Quad bike safety is an at­ti­tude thing

South Waikato News - - Out & About - AARON LEAMAN

Prac­ti­cal, hands-on ad­vice rather than whiz-bang safety fea­tures is the key to low­er­ing the coun­try’s quad-bike in­jury rate.

Stu­dents from Win­tec’s De­sign Hub have been ex­plor­ing so­lu­tions to re­duc­ing quad bike ac­ci­dents on farms.

Armed with trauma data col­lected by the Mid­land Trauma Sys­tem, plus their own re­search, the stu­dents have de­vised a hands-on ed­u­ca­tional pro­gramme that re­in­forces quad bike safety.

The pro­gramme, dubbed Bikes, Blokes and Pies, was re­cently pre­sented to staff at the Mid­land Trauma Sys­tem.

The feed­back from trauma doc­tors and staff was over­whelm­ingly pos­i­tive, stu­dent Cait­lynn Wendt said.

‘‘They asked a lot of ques­tions, but their main re­ac­tion was, this is great, where do we go from here?’’

Me­ta­data mined in the cen­tral North Is­land shows a huge peak in quad bike in­juries in the 55-to65 age group.

Wendt, 25, said her group’s re­search showed it was farm­ers’ at­ti­tude, rather than in­her­ent safety flaws with quad bikes, which was be­hind the in­jury sta­tis­tics.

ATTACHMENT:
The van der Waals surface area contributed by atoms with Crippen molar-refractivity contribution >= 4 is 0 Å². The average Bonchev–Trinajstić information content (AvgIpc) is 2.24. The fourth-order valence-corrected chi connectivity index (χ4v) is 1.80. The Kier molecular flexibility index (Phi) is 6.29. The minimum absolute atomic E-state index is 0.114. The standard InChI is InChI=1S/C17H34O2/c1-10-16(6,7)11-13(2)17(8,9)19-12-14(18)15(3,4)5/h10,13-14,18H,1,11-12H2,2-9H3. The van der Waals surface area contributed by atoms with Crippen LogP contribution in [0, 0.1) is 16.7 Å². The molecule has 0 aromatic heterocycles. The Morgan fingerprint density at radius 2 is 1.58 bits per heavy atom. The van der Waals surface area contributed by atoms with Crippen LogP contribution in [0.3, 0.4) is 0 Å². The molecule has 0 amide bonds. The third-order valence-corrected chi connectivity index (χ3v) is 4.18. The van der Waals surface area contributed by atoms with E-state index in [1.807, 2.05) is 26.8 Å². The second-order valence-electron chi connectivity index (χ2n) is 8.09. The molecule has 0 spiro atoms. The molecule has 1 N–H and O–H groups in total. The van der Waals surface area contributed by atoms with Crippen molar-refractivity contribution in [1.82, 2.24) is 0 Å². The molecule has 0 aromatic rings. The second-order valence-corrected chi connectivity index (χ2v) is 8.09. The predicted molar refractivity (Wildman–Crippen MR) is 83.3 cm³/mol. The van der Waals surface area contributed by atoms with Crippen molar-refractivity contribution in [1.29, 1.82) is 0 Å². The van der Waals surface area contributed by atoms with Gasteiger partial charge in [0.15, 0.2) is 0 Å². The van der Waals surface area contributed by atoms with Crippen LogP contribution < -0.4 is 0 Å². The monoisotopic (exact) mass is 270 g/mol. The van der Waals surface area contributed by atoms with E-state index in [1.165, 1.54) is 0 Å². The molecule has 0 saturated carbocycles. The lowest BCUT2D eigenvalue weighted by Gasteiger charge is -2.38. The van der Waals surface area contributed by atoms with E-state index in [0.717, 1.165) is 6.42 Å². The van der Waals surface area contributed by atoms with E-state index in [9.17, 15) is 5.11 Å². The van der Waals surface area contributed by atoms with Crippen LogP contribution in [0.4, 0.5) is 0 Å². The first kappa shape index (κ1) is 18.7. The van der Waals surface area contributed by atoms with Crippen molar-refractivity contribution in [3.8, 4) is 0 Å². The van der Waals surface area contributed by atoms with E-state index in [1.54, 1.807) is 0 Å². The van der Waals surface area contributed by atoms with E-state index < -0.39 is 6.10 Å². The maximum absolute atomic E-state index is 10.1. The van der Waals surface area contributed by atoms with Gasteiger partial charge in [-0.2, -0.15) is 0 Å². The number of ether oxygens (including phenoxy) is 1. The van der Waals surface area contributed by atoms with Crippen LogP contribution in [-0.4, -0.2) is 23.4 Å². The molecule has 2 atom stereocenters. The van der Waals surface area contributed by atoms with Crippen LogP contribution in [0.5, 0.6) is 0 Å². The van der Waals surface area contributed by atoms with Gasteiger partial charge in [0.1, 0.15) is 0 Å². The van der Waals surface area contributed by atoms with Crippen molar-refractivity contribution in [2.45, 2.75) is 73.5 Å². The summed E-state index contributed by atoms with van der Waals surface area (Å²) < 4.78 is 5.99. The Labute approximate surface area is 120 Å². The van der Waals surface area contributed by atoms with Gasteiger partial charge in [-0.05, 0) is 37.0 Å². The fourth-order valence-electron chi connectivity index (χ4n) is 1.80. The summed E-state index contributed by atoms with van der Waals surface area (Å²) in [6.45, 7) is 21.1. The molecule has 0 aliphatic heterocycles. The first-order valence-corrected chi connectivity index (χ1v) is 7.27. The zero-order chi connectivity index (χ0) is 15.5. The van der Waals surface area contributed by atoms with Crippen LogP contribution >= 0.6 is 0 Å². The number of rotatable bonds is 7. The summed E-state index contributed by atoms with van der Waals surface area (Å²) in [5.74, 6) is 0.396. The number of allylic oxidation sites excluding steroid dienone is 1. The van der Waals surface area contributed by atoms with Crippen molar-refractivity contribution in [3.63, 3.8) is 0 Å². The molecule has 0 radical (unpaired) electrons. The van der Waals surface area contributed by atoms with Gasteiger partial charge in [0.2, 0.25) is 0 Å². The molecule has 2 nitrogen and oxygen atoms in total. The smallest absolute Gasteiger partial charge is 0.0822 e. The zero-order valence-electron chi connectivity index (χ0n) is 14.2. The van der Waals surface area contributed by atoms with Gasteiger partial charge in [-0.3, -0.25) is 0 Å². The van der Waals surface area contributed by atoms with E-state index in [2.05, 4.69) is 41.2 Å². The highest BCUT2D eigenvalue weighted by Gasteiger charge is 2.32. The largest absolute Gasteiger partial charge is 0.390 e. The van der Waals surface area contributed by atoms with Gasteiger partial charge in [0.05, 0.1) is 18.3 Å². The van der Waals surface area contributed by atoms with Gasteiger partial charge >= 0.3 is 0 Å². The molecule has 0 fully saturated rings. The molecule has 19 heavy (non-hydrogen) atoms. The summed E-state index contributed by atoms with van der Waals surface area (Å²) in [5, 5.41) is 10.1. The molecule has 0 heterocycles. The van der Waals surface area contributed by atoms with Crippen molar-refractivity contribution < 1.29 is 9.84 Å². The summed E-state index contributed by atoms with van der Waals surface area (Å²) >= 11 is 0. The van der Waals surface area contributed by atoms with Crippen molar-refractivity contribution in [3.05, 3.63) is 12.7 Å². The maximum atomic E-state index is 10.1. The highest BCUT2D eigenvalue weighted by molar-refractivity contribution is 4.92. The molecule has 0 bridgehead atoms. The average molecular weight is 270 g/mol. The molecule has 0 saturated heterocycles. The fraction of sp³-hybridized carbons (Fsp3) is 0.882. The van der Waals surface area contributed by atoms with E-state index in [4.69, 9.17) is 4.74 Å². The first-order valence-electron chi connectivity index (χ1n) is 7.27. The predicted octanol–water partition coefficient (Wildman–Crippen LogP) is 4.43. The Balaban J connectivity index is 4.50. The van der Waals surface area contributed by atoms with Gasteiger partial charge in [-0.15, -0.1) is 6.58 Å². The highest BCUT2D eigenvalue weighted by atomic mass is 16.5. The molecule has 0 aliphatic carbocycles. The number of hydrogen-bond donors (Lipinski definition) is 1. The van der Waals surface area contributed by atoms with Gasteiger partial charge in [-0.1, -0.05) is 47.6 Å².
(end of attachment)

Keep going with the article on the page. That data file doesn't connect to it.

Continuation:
‘‘Farm­ers favour quad bikes be­cause they are so ver­sa­tile and easy to use,’’ she said.

‘‘Farm­ers favour quad bikes be­cause they are so ver­sa­tile and easy to use.’’

‘‘Those that are get­ting in­jured are very com­fort­able us­ing quad bikes. It’s more to do with their state of mind and at­ti­tude.

The Bikes, Blokes and Pies pro­gramme is in­tended to ap­peal to farm­ers’ fond­ness for prac­ti­cal learn­ing.

The pro­posed two-hour course in­volves hands-on ac­tiv­i­ties - plus re­fresh­ments like meat pies.

The pro­posed safety pro­gramme cov­ers is­sues such as haz­ard aware­ness, weight dis­tri­bu­tion, and a user’s state of mind.

Ac­cord­ing to Work­safe NZ data, there have been 57 quad bike-re­lated fa­tal­i­ties since 2006.

Sally Green­wood, a lec­turer at Win­tec’s Cen­tre for Health and So­cial Prac­tice, will con­tinue the stu­dents’ work and look at the fea­si­bil­ity of rolling out the pro­gramme.

Her re­search will in­volve talk­ing to farm­ers who have had quad bike in­juries and com­par­ing their at­ti­tudes to those who have been ac­ci­dent-free.

‘‘One of the things you can spec­u­late is that these in­jured farm­ers are do­ing what they’ve al­ways done, but their re­ac­tions aren’t as quick as they use to be. So per­haps they’re not recog­nis­ing that, phys­i­cally, they’re not in the same space they were in 20 years ago,’’ Green­wood said.

TAYLOR/STUFF

Win­tec stu­dents Cait­lynn Wendt and Hay­den Thorn and Win­tec’s De­sign Hub tu­tor Elna Fourie, far right.mark Cait­lynn Wendt

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